It’s the patient, radiology

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 - Dave Pearson
Dave Pearson

Some years back, already plenty old enough that I should have known better, I injured my right thumb playing pickup football. It hurt like a sonofagun, but I thought the pain had more to do with the detached thumbnail than the bone. The next morning the pain was still nasty enough that I went to a walk-in clinic in search of relief. The lone doctor there treated the nail and x-rayed the thumb.

Then he did something that made me chuckle at the time and bristle later. He put the film on the light box, admitted his uncertainty and asked me, the patient, if I saw anything.

“Doctor, I’m not a radiologist,” I recall stating flatly as I stared into the image. “I barely know what I’m looking at, much less what to look for.”

He sent me home, telling me to come back if the pain kept getting worse. Two days and too many handfuls of Advil later, the phone rang. It was a nurse at the walk-in. “Mr. Pearson, the first metacarpal on your right hand is fractured,” she said. “You need to get that casted as soon as possible.”

I didn’t know whom to blame for those two full days of needless risk and pain, the dummy doc at the clinic or the radiologist—wherever in the world he or she was—who didn’t get around to looking at my diagnostic image until he or she was good and ready.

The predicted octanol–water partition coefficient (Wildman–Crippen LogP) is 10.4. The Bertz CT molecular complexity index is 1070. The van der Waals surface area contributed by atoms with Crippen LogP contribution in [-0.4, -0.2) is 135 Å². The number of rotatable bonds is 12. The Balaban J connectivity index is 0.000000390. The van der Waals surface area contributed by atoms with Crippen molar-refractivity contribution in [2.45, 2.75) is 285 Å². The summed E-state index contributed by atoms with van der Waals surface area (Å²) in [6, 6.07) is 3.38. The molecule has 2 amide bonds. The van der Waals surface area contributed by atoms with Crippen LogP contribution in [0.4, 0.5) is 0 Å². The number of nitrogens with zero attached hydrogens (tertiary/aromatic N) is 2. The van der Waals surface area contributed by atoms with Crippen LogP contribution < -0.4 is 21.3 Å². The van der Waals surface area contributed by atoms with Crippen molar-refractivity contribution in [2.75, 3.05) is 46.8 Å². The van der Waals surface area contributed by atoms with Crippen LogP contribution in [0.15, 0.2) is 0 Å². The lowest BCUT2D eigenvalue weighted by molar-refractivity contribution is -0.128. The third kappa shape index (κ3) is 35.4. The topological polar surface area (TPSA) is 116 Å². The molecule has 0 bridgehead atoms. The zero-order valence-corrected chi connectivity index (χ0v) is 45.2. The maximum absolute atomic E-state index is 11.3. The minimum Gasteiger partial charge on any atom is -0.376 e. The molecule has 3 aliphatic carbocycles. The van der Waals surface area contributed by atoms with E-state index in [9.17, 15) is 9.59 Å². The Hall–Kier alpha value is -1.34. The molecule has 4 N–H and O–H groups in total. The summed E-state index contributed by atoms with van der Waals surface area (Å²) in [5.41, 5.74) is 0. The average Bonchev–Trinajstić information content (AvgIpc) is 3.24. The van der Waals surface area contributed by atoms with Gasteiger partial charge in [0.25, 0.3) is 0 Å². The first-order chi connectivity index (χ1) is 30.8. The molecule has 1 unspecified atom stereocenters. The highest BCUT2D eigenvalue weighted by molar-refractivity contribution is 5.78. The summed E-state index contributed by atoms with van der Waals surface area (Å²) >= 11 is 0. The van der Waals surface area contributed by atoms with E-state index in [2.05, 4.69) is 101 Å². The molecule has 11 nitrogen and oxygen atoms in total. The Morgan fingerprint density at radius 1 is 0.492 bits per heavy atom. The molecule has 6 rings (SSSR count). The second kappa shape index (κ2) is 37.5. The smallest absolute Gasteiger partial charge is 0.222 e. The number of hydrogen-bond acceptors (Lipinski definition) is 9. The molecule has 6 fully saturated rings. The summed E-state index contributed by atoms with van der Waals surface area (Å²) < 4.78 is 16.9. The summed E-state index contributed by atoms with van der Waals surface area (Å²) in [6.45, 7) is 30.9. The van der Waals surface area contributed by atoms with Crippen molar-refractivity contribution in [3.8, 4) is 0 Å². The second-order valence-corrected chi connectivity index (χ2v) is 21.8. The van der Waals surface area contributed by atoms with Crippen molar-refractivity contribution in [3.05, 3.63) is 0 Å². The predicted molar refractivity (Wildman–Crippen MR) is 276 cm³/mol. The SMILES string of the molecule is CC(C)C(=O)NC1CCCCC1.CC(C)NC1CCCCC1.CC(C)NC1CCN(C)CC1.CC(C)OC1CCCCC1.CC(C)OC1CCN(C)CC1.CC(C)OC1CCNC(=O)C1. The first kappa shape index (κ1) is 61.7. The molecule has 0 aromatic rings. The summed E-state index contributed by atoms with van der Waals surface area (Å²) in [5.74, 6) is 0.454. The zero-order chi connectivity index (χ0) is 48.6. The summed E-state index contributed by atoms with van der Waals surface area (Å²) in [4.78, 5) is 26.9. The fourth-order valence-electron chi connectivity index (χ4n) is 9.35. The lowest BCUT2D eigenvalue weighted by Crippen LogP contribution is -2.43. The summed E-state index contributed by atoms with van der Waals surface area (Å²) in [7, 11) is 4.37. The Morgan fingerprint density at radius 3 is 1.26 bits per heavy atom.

Some health “care,” huh?

In truth, at the time I felt a bit irritated but really more bemused than angry. I didn’t make a stink with anyone over anything. I wore the cast a few weeks and everything healed just fine. But today I’m thinking about that episode because I’ve been hearing so much about patient-centered radiology.

From RSNA’s Radiology Cares campaign to ACR/RSNA’s RadiologyInfo.org to Strategic Radiology’s “ My Radiologist,” the profession is clearly stepping up its game in the patient-experience arena.

Meanwhile, it’s been in the news recently that patients want and expect more information about radiation and care more about quality than charm.

I don’t know that, right now, some radiologists somewhere aren’t taking their own sweet time or otherwise showing little regard for patients or referrers. But I think it’s safe to surmise that very few are doing so routinely anymore. The new “business as usual” is patient-centered care—or you’ll soon have no business at all.  

Fortunately, this is also a time of good press for radiology. Two unbroken thumbs up to that.